Shakespeare may have had a son who later became the poet laureate of England. Find out more about him in Simon Andrew Stirling’s new book, Shakespeare’s Bastard: The Life of Sir William Davenant. Pair with Stephen Akey’s reflections on Shakespeare as God.
Out this week: Marlena by Julie Buntin; American War by Omar El Akkad; What It Means When a Man Falls from the Sky by Lesley Nneka Arimah; Kingdom of the Young by Edie Meidav; No One Is Coming to Save Us by Stephanie Powell Watts; and Living in the Weather of the World by Richard Bausch. For more on these and other new titles, go read our most recent book preview.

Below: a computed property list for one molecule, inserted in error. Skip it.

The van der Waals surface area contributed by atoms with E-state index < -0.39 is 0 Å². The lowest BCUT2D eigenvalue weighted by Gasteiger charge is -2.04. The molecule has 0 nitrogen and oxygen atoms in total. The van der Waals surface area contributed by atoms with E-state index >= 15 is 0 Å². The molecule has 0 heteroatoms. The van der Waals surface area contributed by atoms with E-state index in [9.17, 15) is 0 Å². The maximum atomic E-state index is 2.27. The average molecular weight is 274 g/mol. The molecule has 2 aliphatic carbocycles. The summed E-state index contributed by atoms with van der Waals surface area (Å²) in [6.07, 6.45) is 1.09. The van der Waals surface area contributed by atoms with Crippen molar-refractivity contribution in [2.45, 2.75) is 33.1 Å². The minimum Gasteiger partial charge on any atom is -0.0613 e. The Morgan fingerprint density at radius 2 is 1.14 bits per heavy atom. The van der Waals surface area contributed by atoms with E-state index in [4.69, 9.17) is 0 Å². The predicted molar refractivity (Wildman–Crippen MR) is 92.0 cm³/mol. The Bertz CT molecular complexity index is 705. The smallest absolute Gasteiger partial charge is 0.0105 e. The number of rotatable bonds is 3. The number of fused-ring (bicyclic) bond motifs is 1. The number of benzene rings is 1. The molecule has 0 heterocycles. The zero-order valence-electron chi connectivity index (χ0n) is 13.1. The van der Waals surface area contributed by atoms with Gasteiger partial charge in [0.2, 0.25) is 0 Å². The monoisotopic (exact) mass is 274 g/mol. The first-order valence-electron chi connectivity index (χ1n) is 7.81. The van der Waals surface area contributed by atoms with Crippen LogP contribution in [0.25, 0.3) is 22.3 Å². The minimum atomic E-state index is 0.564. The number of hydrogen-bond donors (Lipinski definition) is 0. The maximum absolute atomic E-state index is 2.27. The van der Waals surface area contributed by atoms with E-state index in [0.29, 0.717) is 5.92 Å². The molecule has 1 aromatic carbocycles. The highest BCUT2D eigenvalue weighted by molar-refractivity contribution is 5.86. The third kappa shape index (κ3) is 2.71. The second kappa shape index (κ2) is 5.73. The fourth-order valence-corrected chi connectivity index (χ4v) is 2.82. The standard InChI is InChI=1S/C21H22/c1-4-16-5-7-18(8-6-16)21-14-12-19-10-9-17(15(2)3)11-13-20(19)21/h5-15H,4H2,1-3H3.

“Dickinson wasn’t a madwoman, but she was maddened with rage—against a culture that had no place for a woman with her own fiercely independent mind and will.” On Emily Dickinson’s self-creation at Lit Hub. Pair with a piece on Paul Legault’s English-to-English translations of Dickinson’s poems.
To get a full sense of the legacy of William Blake, you need to see his paintings alongside his famous poems. The Wordsworth contemporary did much of his best work — including the covers of his own collections — with a brush. At the New York Review of Books blog, Jenny Uglow pays a visit to a new exhibition at Oxford.